For two decades, we have established a reputation for our work – not only for our advice and information that helps individuals and families with their poverty related problems but also for our policy work that changes some of the unfair rules that keep people in poverty. YEDID's breadth and depth of experience and grassroots approach are chiefly responsible for effecting policy changes that cover a broad range of issues, including homelessness prevention, workplace exploitation, and healthcare regulations and legislation. Each year YEDID touches over 19,000 lives through its network of 16 centers. The most common issues with which our clients were struggling continue to be debt management and repossessions (41%), benefits from Social Security and tax credits (23%), housing (13%) and employment and labor rights (9%). We empower the people who turn to us; an indication of our success is that some of our volunteers are ex-clients, i.e. not only they have emerged from their crises, they even devote time and effort to assist others. • We empower the people who turn to us; an indication of our success is that some of our volunteers are ex-clients (namely not only they have emerged from their crises, they even devote time and effort to assist others). By supplementing our lean staff with highly trained volunteers, we are able to accomplish more with less.
Assisted by our legal team, specially trained in issues affecting the poor, our staff and volunteers are able to navigate bureaucracy and provide solutions even for very complicated issues. Our centers are tuned to the needs of their communities; some of our programs are based in a number of centers (e.g. “Let's talk about work," to assist women to consider themselves capable of having a decent job and to support their securing employment). Other programs are center-specific projects (such as a project for Ethiopian women in Ashdod).

To date, YEDID has given free assistance to more than 500,000 individuals and families, representing a broad spectrum of Israel's multi-cultural society. YEDID's work annually produces more than one million dollars in direct economic assistance through benefits, debts written off and consumer problems resolved. YEDID has enabled ordinary people and activists to gain access to decision-makers, to make their voices heard and to influence the government to make policy reflective of the peoples' concerns. YEDID recently signed a substantial contract with the Ministry of Periphery, Negev and Galilee development, to open and operate eight new centers, where for each new dollar that we raise, the government will match (up to a total of one million dollars per year). This is an exciting opportunity and critical recognition of the importance of our work. Moreover, some of the new centers will be unique:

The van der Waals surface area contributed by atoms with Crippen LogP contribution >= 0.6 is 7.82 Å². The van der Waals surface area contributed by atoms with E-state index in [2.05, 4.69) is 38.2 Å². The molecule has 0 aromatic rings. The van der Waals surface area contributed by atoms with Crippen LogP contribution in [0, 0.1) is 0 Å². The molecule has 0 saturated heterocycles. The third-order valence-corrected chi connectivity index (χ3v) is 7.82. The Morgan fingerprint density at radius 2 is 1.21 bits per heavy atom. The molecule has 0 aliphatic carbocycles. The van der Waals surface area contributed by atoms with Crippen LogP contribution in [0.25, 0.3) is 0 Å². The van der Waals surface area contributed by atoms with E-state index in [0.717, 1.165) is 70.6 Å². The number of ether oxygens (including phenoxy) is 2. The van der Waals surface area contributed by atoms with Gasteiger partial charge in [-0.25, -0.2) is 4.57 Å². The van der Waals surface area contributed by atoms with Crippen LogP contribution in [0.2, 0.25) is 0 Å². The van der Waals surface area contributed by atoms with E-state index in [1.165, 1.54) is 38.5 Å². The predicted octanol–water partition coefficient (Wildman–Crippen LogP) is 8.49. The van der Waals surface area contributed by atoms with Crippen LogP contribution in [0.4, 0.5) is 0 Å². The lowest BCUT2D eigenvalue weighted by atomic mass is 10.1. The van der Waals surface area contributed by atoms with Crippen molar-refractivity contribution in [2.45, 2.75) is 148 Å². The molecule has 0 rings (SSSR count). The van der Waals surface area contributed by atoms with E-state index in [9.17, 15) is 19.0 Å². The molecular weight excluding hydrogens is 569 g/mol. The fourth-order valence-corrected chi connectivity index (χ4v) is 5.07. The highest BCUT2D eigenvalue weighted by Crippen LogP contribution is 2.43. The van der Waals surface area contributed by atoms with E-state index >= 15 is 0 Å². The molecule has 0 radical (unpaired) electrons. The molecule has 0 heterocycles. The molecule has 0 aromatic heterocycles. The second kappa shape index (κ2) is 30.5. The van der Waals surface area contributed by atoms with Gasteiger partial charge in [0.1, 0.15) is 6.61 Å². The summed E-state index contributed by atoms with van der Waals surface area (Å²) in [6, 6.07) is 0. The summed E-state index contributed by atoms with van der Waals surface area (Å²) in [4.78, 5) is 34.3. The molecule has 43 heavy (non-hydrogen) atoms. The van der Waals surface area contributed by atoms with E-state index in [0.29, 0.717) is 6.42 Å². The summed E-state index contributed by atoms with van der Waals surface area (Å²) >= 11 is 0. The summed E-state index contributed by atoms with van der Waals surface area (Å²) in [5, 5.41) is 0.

o A mobile center for the Bedouin villagers (in the south)
o A center for the Druze sector (in the north)
o A regional legal assistance center in Beer Sheva
YEDID is the driving force behind quite a few pieces of social legislation accomplished by partnering with MK's from all political parties. During 2016, more than 43 million dollars were allocated for purchasing apartments for public housing for low-income families who waited for more than 10 years to get an apartment. The National Council for Food Security was launched in 2017 as a result of YEDID's multi-year advocacy efforts. In October 2017, YEDID opened a branch in Mevaseret Zion, solely run by volunteers trained by YEDID professionals. This is an exciting model for YEDID.

Financials

American Supporters of Yedid, Inc.
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Operations

The people, governance practices, and partners that make the organization tick.

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Connect with nonprofit leaders

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  • Analyze a variety of pre-calculated financial metrics
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American Supporters of Yedid, Inc.

Board of directors
as of 11/5/2018
SOURCE: Self-reported by organization
Board chair

Dudy Perry

Gad Haran Development, Ltd

Board leadership practices

SOURCE: Self-reported by organization

GuideStar worked with BoardSource, the national leader in nonprofit board leadership and governance, to create this section.

  • Board orientation and education
    Does the board conduct a formal orientation for new board members and require all board members to sign a written agreement regarding their roles, responsibilities, and expectations? Not applicable
  • CEO oversight
    Has the board conducted a formal, written assessment of the chief executive within the past year ? Not applicable
  • Ethics and transparency
    Have the board and senior staff reviewed the conflict-of-interest policy and completed and signed disclosure statements in the past year? Not applicable
  • Board composition
    Does the board ensure an inclusive board member recruitment process that results in diversity of thought and leadership? Yes
  • Board performance
    Has the board conducted a formal, written self-assessment of its performance within the past three years? Not applicable